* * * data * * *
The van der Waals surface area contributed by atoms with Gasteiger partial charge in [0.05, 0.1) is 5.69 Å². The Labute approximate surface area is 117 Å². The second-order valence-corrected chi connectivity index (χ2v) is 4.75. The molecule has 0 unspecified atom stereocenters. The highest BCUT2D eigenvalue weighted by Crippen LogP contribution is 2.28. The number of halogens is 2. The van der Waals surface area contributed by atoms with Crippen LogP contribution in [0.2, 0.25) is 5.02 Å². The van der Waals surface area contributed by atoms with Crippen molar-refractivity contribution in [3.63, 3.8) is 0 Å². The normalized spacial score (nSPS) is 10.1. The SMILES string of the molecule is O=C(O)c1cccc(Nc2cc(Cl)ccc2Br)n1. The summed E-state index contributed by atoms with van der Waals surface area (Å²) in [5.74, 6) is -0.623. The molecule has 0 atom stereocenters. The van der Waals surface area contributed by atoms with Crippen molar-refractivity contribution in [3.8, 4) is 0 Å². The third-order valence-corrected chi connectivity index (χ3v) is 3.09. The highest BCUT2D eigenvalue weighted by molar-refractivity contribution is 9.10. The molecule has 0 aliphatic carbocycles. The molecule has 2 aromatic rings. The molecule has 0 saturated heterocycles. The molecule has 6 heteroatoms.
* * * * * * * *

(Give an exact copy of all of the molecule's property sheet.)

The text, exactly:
The van der Waals surface area contributed by atoms with Gasteiger partial charge in [0.05, 0.1) is 5.69 Å². The Labute approximate surface area is 117 Å². The second-order valence-corrected chi connectivity index (χ2v) is 4.75. The molecule has 0 unspecified atom stereocenters. The highest BCUT2D eigenvalue weighted by Crippen LogP contribution is 2.28. The number of halogens is 2. The van der Waals surface area contributed by atoms with Crippen LogP contribution in [0.2, 0.25) is 5.02 Å². The van der Waals surface area contributed by atoms with Crippen molar-refractivity contribution in [3.63, 3.8) is 0 Å². The normalized spacial score (nSPS) is 10.1. The SMILES string of the molecule is O=C(O)c1cccc(Nc2cc(Cl)ccc2Br)n1. The summed E-state index contributed by atoms with van der Waals surface area (Å²) in [5.74, 6) is -0.623. The molecule has 0 atom stereocenters. The van der Waals surface area contributed by atoms with Crippen molar-refractivity contribution in [3.8, 4) is 0 Å². The third-order valence-corrected chi connectivity index (χ3v) is 3.09. The highest BCUT2D eigenvalue weighted by molar-refractivity contribution is 9.10. The molecule has 0 aliphatic carbocycles. The molecule has 2 aromatic rings. The molecule has 0 saturated heterocycles. The molecule has 6 heteroatoms.